Anyone who gardens is happily familiar with the welcome sense of calm created by its rhythm, wholesomeness and simplicity. In a world of screens and meaningless “likes” on social media, the results of gardening are wonderfully tangible: You planted those seeds. You weeded that plot. You watered those saplings. Personally, I garden as a distraction to reduce stress. It’s a welcome departure from my seemingly endless to-do list.
Naturally, it’s a hobby for the ages – and for all ages. So when spring rolls around, I like to encourage my senior clients and their caregivers to get outside and get a little dirty … and to invite the kids! Gardening – in any shape – is the perfect activity for grandparents and grandchildren to do together. It encourages intergenerational bonding by providing a space and time for storytelling, sharing wisdom and exploring curiosities together.
And the benefits extend beyond the emotional. “Gardening is a beautiful and useful activity for grandchildren and grandparents to share together,” said Abbey Brod Rosen, founder and owner of Kids Thrive NYC (kidsthrivenyc.com), a leading pediatric occupational therapy practice in Manhattan. “It uses a variety of sensory activities including tactile (touching and feeling the dirt), proprioception (digging and planting) and olfactory (smelling the flowers and the dirt). It is useful and important to engage these sensory systems throughout the lifespan – both with the children and the elderly – and gardening gives both generations an opportunity to experience this together in a social and loving environment.”
Pablo Rodriguez, a physical therapist at the Rhode Island Rehab Center at the Dwares Jewish Community Center in Providence, specializes in getting seniors back in tiptop shape after a fall or other injury.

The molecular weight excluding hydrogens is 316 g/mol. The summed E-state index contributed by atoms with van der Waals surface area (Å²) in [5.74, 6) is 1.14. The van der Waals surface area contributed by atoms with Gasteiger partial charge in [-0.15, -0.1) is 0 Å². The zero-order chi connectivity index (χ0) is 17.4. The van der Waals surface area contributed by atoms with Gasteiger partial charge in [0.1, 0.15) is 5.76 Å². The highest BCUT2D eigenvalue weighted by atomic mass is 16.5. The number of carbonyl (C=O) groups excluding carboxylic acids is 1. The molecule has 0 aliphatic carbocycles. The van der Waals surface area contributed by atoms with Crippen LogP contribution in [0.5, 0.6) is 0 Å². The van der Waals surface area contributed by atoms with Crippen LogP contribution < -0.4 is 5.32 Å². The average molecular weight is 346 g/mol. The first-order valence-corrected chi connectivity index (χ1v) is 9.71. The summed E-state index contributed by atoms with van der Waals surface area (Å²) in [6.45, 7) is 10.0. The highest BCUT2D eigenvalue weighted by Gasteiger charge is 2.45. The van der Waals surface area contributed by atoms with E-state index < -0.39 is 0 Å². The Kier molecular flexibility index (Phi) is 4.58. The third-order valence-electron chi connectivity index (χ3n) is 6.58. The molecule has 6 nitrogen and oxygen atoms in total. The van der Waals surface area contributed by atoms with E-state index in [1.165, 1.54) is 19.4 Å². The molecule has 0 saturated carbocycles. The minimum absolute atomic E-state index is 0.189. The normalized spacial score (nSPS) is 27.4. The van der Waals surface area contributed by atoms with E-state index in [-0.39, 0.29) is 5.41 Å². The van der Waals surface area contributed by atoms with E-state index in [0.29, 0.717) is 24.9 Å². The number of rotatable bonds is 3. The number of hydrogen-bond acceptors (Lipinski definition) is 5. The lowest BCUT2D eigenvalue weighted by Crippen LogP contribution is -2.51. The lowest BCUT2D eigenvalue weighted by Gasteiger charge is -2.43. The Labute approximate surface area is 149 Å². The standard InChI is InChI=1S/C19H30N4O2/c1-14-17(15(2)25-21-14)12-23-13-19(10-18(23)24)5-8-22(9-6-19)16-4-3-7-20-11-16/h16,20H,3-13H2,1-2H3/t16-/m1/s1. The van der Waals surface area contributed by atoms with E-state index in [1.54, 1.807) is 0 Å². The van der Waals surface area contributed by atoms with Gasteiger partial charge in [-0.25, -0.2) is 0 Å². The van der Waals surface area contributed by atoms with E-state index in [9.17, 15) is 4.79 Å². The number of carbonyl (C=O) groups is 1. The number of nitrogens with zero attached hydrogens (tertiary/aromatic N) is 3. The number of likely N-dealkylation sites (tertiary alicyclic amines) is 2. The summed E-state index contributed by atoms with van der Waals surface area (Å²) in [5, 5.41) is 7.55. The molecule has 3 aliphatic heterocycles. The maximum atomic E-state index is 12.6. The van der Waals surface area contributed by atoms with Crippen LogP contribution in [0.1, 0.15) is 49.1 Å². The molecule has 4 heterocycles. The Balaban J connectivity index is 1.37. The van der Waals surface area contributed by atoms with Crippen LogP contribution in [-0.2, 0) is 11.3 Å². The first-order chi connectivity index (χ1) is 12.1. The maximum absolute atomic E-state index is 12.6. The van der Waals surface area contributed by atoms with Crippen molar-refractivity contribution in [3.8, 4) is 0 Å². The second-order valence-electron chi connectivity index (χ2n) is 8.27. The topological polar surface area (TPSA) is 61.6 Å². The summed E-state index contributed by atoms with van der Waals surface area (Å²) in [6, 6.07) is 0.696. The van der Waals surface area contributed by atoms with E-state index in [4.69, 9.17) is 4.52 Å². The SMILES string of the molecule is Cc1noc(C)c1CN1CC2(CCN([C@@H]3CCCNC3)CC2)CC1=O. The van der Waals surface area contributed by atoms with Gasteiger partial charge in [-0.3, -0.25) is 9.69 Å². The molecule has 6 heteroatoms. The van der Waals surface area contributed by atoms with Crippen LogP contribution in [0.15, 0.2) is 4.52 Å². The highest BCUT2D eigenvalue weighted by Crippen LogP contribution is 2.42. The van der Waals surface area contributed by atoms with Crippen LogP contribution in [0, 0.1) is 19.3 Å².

“From a PT perspective, gardening and being outside in general is really good for the aging population because it’s giving them different surfaces to walk on and try to balance, as opposed to in the house,” he said. “A lot of time in PT we’ll have patients walk on a squishy surface to strengthen their balance – which basically simulates walking on grass or a garden bed.”
Here are four easy ideas to inspire your next multi-generational day in the backyard:
1: Plant wildflowers. Wildflowers are best planted in springtime, and are perfect for impatient toddlers and seniors alike. You simply scatter them in a sunny patch, stomp all over the seeds with your feet into the dirt, water and wait. The blooms are meant to look gorgeously messy – so you can’t go wrong.
2: Get a birdhouse. It’s not technically gardening, but it is in the garden, so it counts by our (admittedly lenient) standards. If you’re really crafty, you can make a birdhouse by cutting a used milk carton, or, go to the garden store with the child to pick one out. While you’re at it, grab a bag of birdseed, and voila! Instant gardening project success. Now all that’s left to do is make some lemonade and grab some lawn chairs, and watch the birds start to flock.
3: Plant beans by a fence. Beans are hard to mess up, and grow like, well, a beanstalk. They’re very thirsty, so water often, then keep an eye out for sweet pods hiding behind the leaves to munch on when you need a snack break from hauling that heavy watering can.
4: Plant tomatoes. Tomatoes are relatively easy to cultivate if you buy a bag of good fertilizer. Have your little one save and rinse out used eggshells to crumble up and mix into the soil; tomatoes love calcium. Your grandchild will fall in love with tomatoes, which is great, but even greater is the fact that you’re actually planting a seed in their mind to think of you for many years to come. Every time they bite into a garden-ripened tomato, it will trigger a memory of this time. And it will always taste sweet.
NAOMI FINK COTRONE runs the Right at Home of Rhode Island agency, which provides care to elderly and disabled adults throughout Rhode Island. When she’s not pouring her heart into her clients, you will find her in the garden.